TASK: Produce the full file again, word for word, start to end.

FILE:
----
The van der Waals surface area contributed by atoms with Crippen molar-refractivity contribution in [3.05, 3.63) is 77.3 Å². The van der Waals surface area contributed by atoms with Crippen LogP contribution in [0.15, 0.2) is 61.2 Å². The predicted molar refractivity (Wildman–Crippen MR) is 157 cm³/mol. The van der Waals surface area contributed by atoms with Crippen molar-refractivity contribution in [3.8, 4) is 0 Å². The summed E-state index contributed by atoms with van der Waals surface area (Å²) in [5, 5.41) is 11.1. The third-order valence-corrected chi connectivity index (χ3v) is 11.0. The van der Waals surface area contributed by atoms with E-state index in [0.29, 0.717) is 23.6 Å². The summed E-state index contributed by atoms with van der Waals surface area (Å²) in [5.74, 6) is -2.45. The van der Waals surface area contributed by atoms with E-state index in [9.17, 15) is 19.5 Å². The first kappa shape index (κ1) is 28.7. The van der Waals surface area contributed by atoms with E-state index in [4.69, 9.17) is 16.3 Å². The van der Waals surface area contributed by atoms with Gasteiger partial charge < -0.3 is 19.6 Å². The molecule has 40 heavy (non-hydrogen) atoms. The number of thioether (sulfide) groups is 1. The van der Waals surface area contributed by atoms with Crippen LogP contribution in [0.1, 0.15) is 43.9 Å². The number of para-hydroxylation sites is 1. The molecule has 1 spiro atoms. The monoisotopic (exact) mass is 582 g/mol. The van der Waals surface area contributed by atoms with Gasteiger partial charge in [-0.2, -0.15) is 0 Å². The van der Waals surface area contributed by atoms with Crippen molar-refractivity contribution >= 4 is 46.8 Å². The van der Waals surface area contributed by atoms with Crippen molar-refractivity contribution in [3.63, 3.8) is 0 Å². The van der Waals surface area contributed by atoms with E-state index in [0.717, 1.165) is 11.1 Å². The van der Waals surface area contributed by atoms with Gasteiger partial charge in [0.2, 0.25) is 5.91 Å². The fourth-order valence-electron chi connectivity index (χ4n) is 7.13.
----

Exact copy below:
The van der Waals surface area contributed by atoms with Crippen molar-refractivity contribution in [3.05, 3.63) is 77.3 Å². The van der Waals surface area contributed by atoms with Crippen LogP contribution in [0.15, 0.2) is 61.2 Å². The predicted molar refractivity (Wildman–Crippen MR) is 157 cm³/mol. The van der Waals surface area contributed by atoms with Crippen molar-refractivity contribution in [3.8, 4) is 0 Å². The summed E-state index contributed by atoms with van der Waals surface area (Å²) in [5, 5.41) is 11.1. The third-order valence-corrected chi connectivity index (χ3v) is 11.0. The van der Waals surface area contributed by atoms with E-state index in [0.29, 0.717) is 23.6 Å². The summed E-state index contributed by atoms with van der Waals surface area (Å²) in [5.74, 6) is -2.45. The van der Waals surface area contributed by atoms with E-state index in [9.17, 15) is 19.5 Å². The first kappa shape index (κ1) is 28.7. The van der Waals surface area contributed by atoms with E-state index in [4.69, 9.17) is 16.3 Å². The van der Waals surface area contributed by atoms with Gasteiger partial charge < -0.3 is 19.6 Å². The molecule has 40 heavy (non-hydrogen) atoms. The number of thioether (sulfide) groups is 1. The van der Waals surface area contributed by atoms with Crippen LogP contribution in [0.1, 0.15) is 43.9 Å². The number of para-hydroxylation sites is 1. The molecule has 1 spiro atoms. The monoisotopic (exact) mass is 582 g/mol. The van der Waals surface area contributed by atoms with Gasteiger partial charge in [-0.2, -0.15) is 0 Å². The van der Waals surface area contributed by atoms with Crippen molar-refractivity contribution >= 4 is 46.8 Å². The van der Waals surface area contributed by atoms with Crippen molar-refractivity contribution in [3.63, 3.8) is 0 Å². The van der Waals surface area contributed by atoms with E-state index in [0.717, 1.165) is 11.1 Å². The van der Waals surface area contributed by atoms with Gasteiger partial charge in [0.2, 0.25) is 5.91 Å². The fourth-order valence-electron chi connectivity index (χ4n) is 7.13.